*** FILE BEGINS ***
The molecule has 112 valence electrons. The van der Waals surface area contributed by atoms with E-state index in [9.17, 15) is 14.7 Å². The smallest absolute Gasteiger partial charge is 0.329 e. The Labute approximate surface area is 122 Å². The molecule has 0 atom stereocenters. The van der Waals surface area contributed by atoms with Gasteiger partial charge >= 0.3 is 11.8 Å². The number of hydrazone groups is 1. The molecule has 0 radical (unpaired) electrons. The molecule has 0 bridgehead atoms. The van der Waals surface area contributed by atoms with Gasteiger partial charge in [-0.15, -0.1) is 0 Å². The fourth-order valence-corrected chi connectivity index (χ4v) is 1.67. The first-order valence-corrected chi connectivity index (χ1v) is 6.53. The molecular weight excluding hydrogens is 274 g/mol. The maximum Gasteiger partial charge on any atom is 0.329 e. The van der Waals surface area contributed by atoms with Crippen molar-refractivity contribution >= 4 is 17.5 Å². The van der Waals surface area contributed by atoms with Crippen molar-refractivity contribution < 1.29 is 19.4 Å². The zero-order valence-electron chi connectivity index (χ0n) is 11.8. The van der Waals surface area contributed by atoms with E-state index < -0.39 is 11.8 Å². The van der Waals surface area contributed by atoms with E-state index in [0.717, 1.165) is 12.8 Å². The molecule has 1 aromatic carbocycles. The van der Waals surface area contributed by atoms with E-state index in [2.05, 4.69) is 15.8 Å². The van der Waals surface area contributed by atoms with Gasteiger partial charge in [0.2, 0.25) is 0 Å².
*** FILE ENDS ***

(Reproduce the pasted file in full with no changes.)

The molecule has 112 valence electrons. The van der Waals surface area contributed by atoms with E-state index in [9.17, 15) is 14.7 Å². The smallest absolute Gasteiger partial charge is 0.329 e. The Labute approximate surface area is 122 Å². The molecule has 0 atom stereocenters. The van der Waals surface area contributed by atoms with Gasteiger partial charge >= 0.3 is 11.8 Å². The number of hydrazone groups is 1. The molecule has 0 radical (unpaired) electrons. The molecule has 0 bridgehead atoms. The van der Waals surface area contributed by atoms with Gasteiger partial charge in [-0.15, -0.1) is 0 Å². The fourth-order valence-corrected chi connectivity index (χ4v) is 1.67. The first-order valence-corrected chi connectivity index (χ1v) is 6.53. The molecular weight excluding hydrogens is 274 g/mol. The maximum Gasteiger partial charge on any atom is 0.329 e. The van der Waals surface area contributed by atoms with Crippen molar-refractivity contribution >= 4 is 17.5 Å². The van der Waals surface area contributed by atoms with Crippen molar-refractivity contribution < 1.29 is 19.4 Å². The zero-order valence-electron chi connectivity index (χ0n) is 11.8. The van der Waals surface area contributed by atoms with E-state index < -0.39 is 11.8 Å². The van der Waals surface area contributed by atoms with E-state index in [0.717, 1.165) is 12.8 Å². The molecule has 1 aromatic carbocycles. The van der Waals surface area contributed by atoms with E-state index in [2.05, 4.69) is 15.8 Å². The van der Waals surface area contributed by atoms with Gasteiger partial charge in [0.2, 0.25) is 0 Å².